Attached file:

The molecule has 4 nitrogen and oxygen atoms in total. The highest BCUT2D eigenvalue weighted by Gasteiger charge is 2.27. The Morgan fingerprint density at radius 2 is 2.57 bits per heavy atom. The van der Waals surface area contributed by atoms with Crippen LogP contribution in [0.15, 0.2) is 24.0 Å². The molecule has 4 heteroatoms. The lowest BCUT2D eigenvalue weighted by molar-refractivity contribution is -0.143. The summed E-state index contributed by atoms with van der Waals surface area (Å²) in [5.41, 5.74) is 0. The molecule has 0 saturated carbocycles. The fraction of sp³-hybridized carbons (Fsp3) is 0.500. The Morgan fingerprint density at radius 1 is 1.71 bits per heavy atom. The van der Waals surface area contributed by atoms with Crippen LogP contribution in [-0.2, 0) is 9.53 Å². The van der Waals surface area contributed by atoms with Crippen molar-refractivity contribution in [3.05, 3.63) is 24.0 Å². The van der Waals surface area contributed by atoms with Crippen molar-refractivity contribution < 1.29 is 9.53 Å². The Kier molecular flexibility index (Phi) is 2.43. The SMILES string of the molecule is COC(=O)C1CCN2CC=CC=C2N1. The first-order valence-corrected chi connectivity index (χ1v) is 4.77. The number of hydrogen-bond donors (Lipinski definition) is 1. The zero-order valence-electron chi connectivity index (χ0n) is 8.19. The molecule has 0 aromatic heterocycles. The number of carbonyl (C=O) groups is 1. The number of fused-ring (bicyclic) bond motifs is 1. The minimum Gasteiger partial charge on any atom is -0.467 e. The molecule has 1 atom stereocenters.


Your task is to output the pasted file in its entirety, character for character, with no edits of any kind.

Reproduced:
The molecule has 4 nitrogen and oxygen atoms in total. The highest BCUT2D eigenvalue weighted by Gasteiger charge is 2.27. The Morgan fingerprint density at radius 2 is 2.57 bits per heavy atom. The van der Waals surface area contributed by atoms with Crippen LogP contribution in [0.15, 0.2) is 24.0 Å². The molecule has 4 heteroatoms. The lowest BCUT2D eigenvalue weighted by molar-refractivity contribution is -0.143. The summed E-state index contributed by atoms with van der Waals surface area (Å²) in [5.41, 5.74) is 0. The molecule has 0 saturated carbocycles. The fraction of sp³-hybridized carbons (Fsp3) is 0.500. The Morgan fingerprint density at radius 1 is 1.71 bits per heavy atom. The van der Waals surface area contributed by atoms with Crippen LogP contribution in [-0.2, 0) is 9.53 Å². The van der Waals surface area contributed by atoms with Crippen molar-refractivity contribution in [3.05, 3.63) is 24.0 Å². The van der Waals surface area contributed by atoms with Crippen molar-refractivity contribution < 1.29 is 9.53 Å². The Kier molecular flexibility index (Phi) is 2.43. The SMILES string of the molecule is COC(=O)C1CCN2CC=CC=C2N1. The first-order valence-corrected chi connectivity index (χ1v) is 4.77. The number of hydrogen-bond donors (Lipinski definition) is 1. The zero-order valence-electron chi connectivity index (χ0n) is 8.19. The molecule has 0 aromatic heterocycles. The number of carbonyl (C=O) groups is 1. The number of fused-ring (bicyclic) bond motifs is 1. The minimum Gasteiger partial charge on any atom is -0.467 e. The molecule has 1 atom stereocenters.